It is alarming to see that our canine companions clearly aren't feeling great, which makes it stressful when your dog has unexplained diarrhea. Today, our Beacon vets explain some common causes of diarrhea, what to do if your dog's stool is bloody, and when it's time to head to the vet.
Diarrhea in Dogs
As with most vets, our veterinarians at The Beacon Veterinary Associates treat their fair share of Beacon dogs suffering from diarrhea.
This is to be expected; mild diarrhea in dogs is quite common and can be caused by mild intestinal distress. Often, intestinal distress is directly related to food: whether it's an adverse reaction to something that doesn't agree with them, such as table scraps, or switching to a new brand of dog food that does.
That said, there are also a number of more serious reasons why your dog could have diarrhea, some of which will require veterinary attention immediately.
Diarrhea in Dogs - The Common Culprits
Below are some of the most common reasons for diarrhea in dogs:
- Stress or anxiety
- Change in diet or treats
- Eating garbage or spoiled food
- Ingestion of foreign objects such as toys, bones, and fabric
- Ingesting toxins or poisons
- Viral infections such as parvovirus, distemper or coronavirus
- Parasites - roundworms, hookworms, whipworms, Coccidia, or Giardia
- Bacterial infections - such as salmonella
- Inflammatory bowel disease
- Liver or kidney disease
- Intestinal cancer
- Medications such as antibiotics
With such a wide array of potential causes, it can be difficult to know when your dog's symptoms are reasons to contact your vet, read on for advice to help you decide when a case of diarrhea is worth a visit to the doctor.
Bloody Diarrhea in Dogs
The most straightforward indication that you should consider contacting your vet is when your dog's diarrhea is bloody. There are two categories of bloody stool to look out for when your dog is experiencing diarrhea
Hematochezia is bright red in color and is a sign of certain potential medical issues. It results from bleeding in the colon.
Melena is the blood that has been digested or swallowed. This dark, sticky, almost jelly-like blood indicates that a serious problem in your dog's upper digestive tract might be to blame.
Singular streaks of blood are often a fluke. However, if the bleeding is consistently present or if the bleeding is in larger amounts, that is a clear indicator of a much bigger problem, such as a viral or bacterial infection, parvovirus, hemorrhagic gastroenteritis, and even cancer.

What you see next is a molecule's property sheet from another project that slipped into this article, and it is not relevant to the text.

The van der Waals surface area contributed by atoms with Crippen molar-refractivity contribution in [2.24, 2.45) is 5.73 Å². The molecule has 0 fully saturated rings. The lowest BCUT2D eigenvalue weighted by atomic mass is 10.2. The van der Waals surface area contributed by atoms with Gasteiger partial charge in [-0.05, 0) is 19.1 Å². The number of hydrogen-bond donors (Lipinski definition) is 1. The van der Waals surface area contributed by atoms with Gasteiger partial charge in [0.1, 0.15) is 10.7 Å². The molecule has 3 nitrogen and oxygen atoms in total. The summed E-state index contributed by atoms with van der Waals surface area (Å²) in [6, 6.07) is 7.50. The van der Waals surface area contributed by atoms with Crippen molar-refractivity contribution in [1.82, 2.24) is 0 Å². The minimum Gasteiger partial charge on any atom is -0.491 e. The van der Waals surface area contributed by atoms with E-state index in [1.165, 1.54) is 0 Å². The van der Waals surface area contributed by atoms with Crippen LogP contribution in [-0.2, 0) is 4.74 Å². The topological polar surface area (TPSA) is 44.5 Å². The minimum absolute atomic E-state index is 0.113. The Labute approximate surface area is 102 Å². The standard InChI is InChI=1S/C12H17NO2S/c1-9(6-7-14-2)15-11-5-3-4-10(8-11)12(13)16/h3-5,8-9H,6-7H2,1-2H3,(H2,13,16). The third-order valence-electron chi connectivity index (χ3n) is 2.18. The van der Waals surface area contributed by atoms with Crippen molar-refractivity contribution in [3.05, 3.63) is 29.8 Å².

If you find any amount of blood in your dog's stool, it is always best to contact your vet. Describe exactly what you have observed so that your vet can give you detailed instructions on what you should be looking for and if it makes sense for your dog to come in for a visit based on its symptoms.
When To Contact Your Vet
If your dog has one episode of diarrhea and is otherwise acting normal, it is likely not a cause for concern. Monitor your dog's bowel movements to see if the issue resolves itself. More than 2 episodes could indicate a problem, so it's a good idea to call your vet if your canine companion has two or more bouts of diarrhea.
If your dog is straining to defecate but is only passing small amounts of watery diarrhea, it could be experiencing a painful blockage due to the ingestion of a foreign object such as a toy. This is a very serious concern and needs veterinary attention right away, contact your vet or head to the nearest emergency animal hospital for care.
Repeated bouts of diarrhea in a short period of time could indicate a serious health problem, especially if your dog is very old, very young, or has a weakened immune system. Severe diarrhea may indicate an infection such as parvovirus, a deadly, contagious, and life-threatening disease. If your dog has repeated bouts of diarrhea, contact your veterinarian right away.
Dogs showing other symptoms as well as diarrhea should also be seen by a vet as soon as possible. If your dog has any of the following symptoms contact your vet right away to make an appointment:
- Bloody stool
- Unusual drooling
- Lack of Appetite
- Signs of dehydration (Sunken dry-looking eyes, dry nose, or dry, sticky gums)
If your dog is displaying any symptoms that cause you concern, contact your veterinarian. Your vet will let you know whether your pet's symptoms indicate that an examination is necessary.
Treating Diarrhea in Dogs
Never give your dog human medications without consulting your veterinarian, as many over-the-counter medications that work well for humans can be very harmful to pets.
If your dog has had one or two runny or soft stools without accompanying weakness, vomiting, or other concerning symptoms, you may want to give your dog some time to recover by simply fasting for 12 – 24 hours.
A bland diet for a day or two may help your dog's problem. Plain-cooked white rice with some unseasoned cooked chicken and canned plain pumpkin (not pie filling) can help soothe your dog's stomach. After your dog has recovered, gradually reintroduce its regular food.
Other things that might help to soothe your dog's upset tummy include natural yogurt, probiotics, peeled boiled potatoes, cottage cheese, egg with no oil added, specially formulated dog foods, and medications prescribed by your vet.
When it comes to your dog's health it is usually best to err on the side of caution. By taking your dog in for an examination you give your vet the opportunity to determine the underlying cause of your dog's diarrhea and recommend the most effective treatment.
Note: The advice provided in this post is intended for informational purposes and does not constitute medical advice regarding pets. For an accurate diagnosis of your pet's condition, please make an appointment with your vet.